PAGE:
The Hagia Sophia--once a church, later
a mosque, now secularized and a museum
Perhaps one of the strongest symbols of secularization in Turkey is the status of the Hagia Sophia. Built as a Christian basilica by the Emperor Justinian in 562 (the third church of the name on the site), it was converted to a Mosque within days of the fall of Constantinople to the Turks in 1453. (Constantinople fell Sunday, May 29th and Mehmed II ordered the building to be readied for Friday Prayers by June 3rd.) The building remained a mosque until 1931 when it was closed and then reopened as a museum—which it is today—in 1935. Muslims want it to be returned to Muslim worship; Orthodox Christians want it returned to status as the patriarchal Church of the Greek Orthodox Patriarchs. Its secular status pleases no one but tourists yet it is a symbol in an intolerant world of tolerance, albeit imposed tolerance.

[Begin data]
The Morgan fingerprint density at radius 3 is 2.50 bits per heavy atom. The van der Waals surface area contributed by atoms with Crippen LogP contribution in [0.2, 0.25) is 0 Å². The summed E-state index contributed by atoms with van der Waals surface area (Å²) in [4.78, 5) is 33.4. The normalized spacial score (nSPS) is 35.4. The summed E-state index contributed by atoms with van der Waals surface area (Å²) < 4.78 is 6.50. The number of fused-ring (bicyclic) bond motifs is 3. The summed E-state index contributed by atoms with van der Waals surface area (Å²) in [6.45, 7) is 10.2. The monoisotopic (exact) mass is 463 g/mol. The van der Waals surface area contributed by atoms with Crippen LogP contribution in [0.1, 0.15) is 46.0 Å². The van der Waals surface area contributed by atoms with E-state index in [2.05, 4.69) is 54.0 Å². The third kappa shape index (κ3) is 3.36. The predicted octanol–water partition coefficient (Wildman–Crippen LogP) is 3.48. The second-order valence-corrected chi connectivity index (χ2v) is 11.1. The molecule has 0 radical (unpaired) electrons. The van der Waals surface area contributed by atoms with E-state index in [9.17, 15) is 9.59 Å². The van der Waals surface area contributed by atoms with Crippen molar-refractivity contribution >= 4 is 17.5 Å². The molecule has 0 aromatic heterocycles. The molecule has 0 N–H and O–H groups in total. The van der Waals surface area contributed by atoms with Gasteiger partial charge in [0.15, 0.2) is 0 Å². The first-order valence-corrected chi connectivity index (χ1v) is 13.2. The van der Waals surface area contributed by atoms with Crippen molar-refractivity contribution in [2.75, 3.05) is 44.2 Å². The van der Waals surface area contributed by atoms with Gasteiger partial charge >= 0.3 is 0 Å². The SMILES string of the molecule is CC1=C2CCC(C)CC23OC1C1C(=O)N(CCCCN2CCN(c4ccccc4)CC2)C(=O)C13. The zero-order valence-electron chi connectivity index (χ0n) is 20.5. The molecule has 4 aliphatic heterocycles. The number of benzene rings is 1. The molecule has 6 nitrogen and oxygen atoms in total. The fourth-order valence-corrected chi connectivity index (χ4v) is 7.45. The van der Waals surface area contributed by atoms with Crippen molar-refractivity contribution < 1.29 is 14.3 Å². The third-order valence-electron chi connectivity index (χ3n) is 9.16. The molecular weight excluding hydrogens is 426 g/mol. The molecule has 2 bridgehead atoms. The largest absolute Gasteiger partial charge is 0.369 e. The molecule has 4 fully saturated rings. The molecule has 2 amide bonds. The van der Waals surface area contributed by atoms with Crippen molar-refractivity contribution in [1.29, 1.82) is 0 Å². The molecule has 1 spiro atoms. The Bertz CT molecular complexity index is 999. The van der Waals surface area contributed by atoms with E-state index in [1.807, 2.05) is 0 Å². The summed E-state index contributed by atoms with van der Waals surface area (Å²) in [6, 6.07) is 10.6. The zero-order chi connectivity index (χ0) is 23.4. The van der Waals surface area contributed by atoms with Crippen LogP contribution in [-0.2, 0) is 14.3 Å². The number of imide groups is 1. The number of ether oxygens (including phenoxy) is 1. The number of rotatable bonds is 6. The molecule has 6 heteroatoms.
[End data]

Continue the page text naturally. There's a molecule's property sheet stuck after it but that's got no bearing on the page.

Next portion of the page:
I would hate to see religious tolerance imposed on our society by such rigid secularization, but religious groups, if they value their freedoms, need to remember that they cannot dictate policies that restrict the liberties of others. Our society does not have an accord on such volatile subjects as abortion, same-sex unions, gay adoption, embryonic stem-cell research, artificial insemination, surrogate parenting, voluntary sterilization, end-of-life choices. These are difficult choices and while religions have the right to educate those of the public who are willing to be educated, they should not expect to have their moral positions imposed—even by a political majority—upon those whose doctrinal and moral beliefs are different. If the citizenry cannot discipline themselves sufficiently to allow a moral consensus that transcends religious particularity to evolve then we may find ourselves in a situation like Turkey where restrictions will be placed on the public role of religion to protect the harmony of the larger society. I would hate to see that; it would be disappointing to those of our national founders who ideally thought that such processes would work in rational and democratic ways without the necessity of banishing religion to the private sphere, but it is our choice. Freedom does not come without responsibilities.